RGR: Alex – you’re Executive Director of the Sentry Tournament of Champions (STOC), define your main responsibilities? What’s the most important part or parts of your job?

AU:  The main responsibility of the Executive Director of the Sentry Tournament of Champions is to help ensure the tournament is a success, which is mainly measured by how much we’re able to give back to the Maui community each year. Alongside Amanda, we oversee everything at the tournament, which is akin to managing a small city each year, with everything rolling up underneath us, from sponsor relations, operations, sales, marketing, community relations to communications, charitable outreach, and so many more items. The most important part of the job is to keep the team operating in a way that puts the tournament in the best position to succeed, a job that is made easier when you have an amazing team like we have at this event.

You Won’t Find this Kind of Homegrown Hospitality at The Masters or Pebble Beach

RGR: Amanda – you’re Tournament Director of the Sentry Tournament of Champions (STOC), define your main responsibilities? What’s the most important part or parts of your job?

AW:  Volunteer program, events, player/caddie management, housing, transportation, operations, food & beverage, charity involvement, sponsorship activation, credentials, etc. I would say juggling everything to ensure nothing is missed and everything is working cohesively is the most important part!

Snazzy Attired Volunteers Help Make the STOC a Huge Success Every January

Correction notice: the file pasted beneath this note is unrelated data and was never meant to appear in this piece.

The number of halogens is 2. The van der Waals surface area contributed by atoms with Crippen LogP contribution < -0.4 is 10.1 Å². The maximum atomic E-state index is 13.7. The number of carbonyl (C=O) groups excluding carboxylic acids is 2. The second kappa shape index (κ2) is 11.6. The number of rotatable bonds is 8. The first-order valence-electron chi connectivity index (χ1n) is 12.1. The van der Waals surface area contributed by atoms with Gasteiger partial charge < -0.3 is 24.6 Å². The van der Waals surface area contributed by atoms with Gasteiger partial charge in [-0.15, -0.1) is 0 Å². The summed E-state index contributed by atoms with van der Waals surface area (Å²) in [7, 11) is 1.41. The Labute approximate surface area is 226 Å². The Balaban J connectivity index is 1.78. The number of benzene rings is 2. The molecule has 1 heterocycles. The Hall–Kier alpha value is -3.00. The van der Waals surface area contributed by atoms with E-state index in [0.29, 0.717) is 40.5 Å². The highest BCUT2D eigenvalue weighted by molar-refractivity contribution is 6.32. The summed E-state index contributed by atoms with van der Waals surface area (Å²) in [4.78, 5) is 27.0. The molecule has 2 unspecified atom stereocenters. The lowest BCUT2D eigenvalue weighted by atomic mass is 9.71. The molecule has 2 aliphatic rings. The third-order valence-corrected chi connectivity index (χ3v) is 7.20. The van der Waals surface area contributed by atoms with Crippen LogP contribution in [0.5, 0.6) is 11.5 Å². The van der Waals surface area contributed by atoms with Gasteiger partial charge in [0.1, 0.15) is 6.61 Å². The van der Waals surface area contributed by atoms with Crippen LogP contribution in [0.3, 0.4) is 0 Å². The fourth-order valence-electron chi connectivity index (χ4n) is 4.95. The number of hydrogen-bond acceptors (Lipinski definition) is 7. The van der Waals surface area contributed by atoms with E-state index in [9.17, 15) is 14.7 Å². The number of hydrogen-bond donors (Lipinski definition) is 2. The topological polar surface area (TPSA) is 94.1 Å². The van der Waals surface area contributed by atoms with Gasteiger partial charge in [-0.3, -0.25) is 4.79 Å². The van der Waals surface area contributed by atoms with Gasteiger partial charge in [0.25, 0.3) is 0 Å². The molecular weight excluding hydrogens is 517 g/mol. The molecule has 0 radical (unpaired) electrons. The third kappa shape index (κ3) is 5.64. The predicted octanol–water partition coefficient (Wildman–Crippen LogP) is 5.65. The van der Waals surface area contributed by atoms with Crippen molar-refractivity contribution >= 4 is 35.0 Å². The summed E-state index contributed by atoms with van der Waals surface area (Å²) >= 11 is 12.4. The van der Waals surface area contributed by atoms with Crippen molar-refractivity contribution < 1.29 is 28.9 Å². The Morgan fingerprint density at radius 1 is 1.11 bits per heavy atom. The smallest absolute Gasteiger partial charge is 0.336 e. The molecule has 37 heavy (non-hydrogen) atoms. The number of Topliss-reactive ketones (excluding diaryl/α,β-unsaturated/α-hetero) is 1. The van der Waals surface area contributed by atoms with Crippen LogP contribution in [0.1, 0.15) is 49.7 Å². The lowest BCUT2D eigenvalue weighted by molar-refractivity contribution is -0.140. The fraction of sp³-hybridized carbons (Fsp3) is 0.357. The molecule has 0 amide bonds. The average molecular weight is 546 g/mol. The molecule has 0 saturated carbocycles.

RGR: What is your relationship like with the PGA Tour? Is there a PGA Playbook that needs to be followed for tournament planning and execution? Can you propose original ideas/concepts/special events for STOC?

AU:  The Sentry TOC is actually one of the key events on the PGA TOUR that is operated by the PGA TOUR, so both Amanda and I are employed by the TOUR. It is so advantageous, because we both get to see so many other tournaments and learn from some of their best practices on how to optimize things here at our event. There are regulations and things that need to be followed so the 47 events each year are a cohesive part of the FedExCup Season, but we also have freedom to try new things at the tournament.

Alex, 2021 STOC Champion Harris English with Winner’s Trophy, and Amanda

RGR: What is your relationship like with title sponsor Sentry Insurance? How much input does its executives have in the planning stages and tournament week?

AU:  We are so proud to have a sponsor like Sentry Insurance at this event. Their commitment to Maui over the course of the entire year is commendable, and they are full of great ideas each year. We work very closely with their team each year to make the tournament a success, and with them signing on for 10 more years at the 2020 tournament, look forward to many more years working with them to make the Sentry TOC better and better.

The Sentry Blue Chairs Represent “Two Sides of a Conversation”